Please forgive: I am a layman when it comes to physics and cosmology, and have tried finding an answer to this that I can understand, with no luck.

As I understand it, the solar system evolved from a massive molecular cloud. To me, this seems to break the second law of thermodynamics, as I think it suggests order from disorder.

I know there must be something wrong with my logic, but am really stuck.

Can anyone explain this one in layman's terms?

(Posting to both "Astronomy" and "Physics", as it seems to overlap these subjects)

  • $\begingroup$ The trick is not to confuse the precise definition of "entropy" with the layman's simplified understanding that it is somehow related to "disorder." $\endgroup$ – Larry Gritz Jun 9 '14 at 18:47

The total entropy actually increases, as the molecular cloud shrinks under gravity.

It may seem that as the molecules are getting closer, they are more ordered, which means less entropy. That is however only one part of the process. The second (important) part is: when the molecules are closer, they also have higher kinetic energy (since they descended into lower gravitational potential). So the gas is getting hotter, as it shrinks.

The increase in temperature of the gas is increasing its entropy, because the molecules occupy more momentum space. This increase in entropy via temperature is bigger than the decrease in entropy via the shrinking itself.

Later on, the hot condensed gas (or hot planet) radiates the heat into the space and cools down. You end up with a cold planet which indeed has lower entropy than the original gas cloud, because it is no longer hot. But the entropy increase was carried away by the radiated photons. So in total - entropy of the universe increased (the radiated photons are out there somewhere).

You can find some more detailed discussion of this topic on the excellent web page by John Baez or here.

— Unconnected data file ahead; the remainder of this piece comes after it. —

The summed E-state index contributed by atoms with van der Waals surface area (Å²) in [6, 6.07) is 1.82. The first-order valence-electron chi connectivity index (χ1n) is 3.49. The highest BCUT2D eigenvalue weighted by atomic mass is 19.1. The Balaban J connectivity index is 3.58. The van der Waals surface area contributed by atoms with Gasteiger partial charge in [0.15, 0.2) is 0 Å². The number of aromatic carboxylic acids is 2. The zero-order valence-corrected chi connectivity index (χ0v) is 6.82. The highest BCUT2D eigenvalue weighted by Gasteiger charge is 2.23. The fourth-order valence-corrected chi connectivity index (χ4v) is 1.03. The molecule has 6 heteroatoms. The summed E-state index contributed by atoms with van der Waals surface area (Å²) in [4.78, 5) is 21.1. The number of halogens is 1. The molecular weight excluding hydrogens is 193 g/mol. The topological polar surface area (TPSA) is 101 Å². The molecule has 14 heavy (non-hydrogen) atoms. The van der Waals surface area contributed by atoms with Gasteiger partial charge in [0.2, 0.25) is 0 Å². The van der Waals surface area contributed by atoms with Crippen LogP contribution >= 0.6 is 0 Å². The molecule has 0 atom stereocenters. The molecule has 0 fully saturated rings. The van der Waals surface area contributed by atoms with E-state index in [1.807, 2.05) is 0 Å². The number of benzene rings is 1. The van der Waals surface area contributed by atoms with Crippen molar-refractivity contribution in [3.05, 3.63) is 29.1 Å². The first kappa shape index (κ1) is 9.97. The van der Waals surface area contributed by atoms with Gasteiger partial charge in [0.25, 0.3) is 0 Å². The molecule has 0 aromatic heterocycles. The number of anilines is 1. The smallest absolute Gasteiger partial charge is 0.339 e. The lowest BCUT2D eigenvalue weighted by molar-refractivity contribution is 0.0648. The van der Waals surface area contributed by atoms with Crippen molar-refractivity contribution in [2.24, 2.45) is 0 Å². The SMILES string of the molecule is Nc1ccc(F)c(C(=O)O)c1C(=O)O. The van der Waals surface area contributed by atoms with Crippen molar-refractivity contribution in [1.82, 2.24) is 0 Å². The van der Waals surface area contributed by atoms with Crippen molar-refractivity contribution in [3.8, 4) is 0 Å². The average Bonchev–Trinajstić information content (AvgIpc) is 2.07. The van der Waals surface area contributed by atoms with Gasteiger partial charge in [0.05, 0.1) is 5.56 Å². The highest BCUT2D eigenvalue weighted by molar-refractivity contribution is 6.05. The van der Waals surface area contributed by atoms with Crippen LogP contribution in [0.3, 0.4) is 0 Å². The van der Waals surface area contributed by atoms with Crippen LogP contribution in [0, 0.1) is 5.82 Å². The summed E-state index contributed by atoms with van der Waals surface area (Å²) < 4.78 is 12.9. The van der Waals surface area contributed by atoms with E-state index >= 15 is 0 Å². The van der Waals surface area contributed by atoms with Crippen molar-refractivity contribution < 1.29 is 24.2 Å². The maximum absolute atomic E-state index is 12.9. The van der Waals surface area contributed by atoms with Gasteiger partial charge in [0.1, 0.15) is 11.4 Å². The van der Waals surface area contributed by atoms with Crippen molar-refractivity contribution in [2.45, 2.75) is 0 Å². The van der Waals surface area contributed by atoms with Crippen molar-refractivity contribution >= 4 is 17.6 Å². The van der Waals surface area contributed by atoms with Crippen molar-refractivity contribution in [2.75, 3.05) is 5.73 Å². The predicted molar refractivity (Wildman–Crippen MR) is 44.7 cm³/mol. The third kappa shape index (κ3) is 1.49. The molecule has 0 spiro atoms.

• 1
    $\begingroup$ The statement "the radiated photons are out there somewhere" really does make it clear. $\endgroup$ – dotancohen Jun 10 '14 at 5:20

This comes from a misunderstanding of local and absolute.

There is nothing to prevent a local increase in order - overall, order still decreases (or in common terminology, entropy increases)

From Wikipedia:

According to the second law of thermodynamics the entropy of an isolated system never decreases, because isolated systems spontaneously evolve towards thermodynamic equilibrium, the configuration with maximum entropy. Systems which are not isolated may decrease in entropy.

So the universe is considered an isolated system, but our local solar system is not isolated, so our local decrease in entropy does not breach the 2nd law of thermodynamics as the overall entropy of the universe does not decrease.

  • $\begingroup$ So where was the corresponding increase in entropy to offset the creation of the solar system? Heat loss? $\endgroup$ – dotancohen Jun 10 '14 at 5:19

This is a question that is fundamental to our understanding of how order can emerge from disorder. So its worth considering the ways that this can happen:

  1. Local entropy reduction by random fluctuation.

  2. There is an attractor for the dynamics (point, cycle or strange) giving rise to self-organisation.

  3. The system is dissipative and open, local order is sustained by energy crossing the system boundary (eg your local library/information store is kept ordered through continual energy input).

Clearly 2. of the list is the reason for accretion disks to form stable rings. Then random collisions of the bits does the rest. If the bits are small particles you get Saturn, if they are large you get rocky planets.


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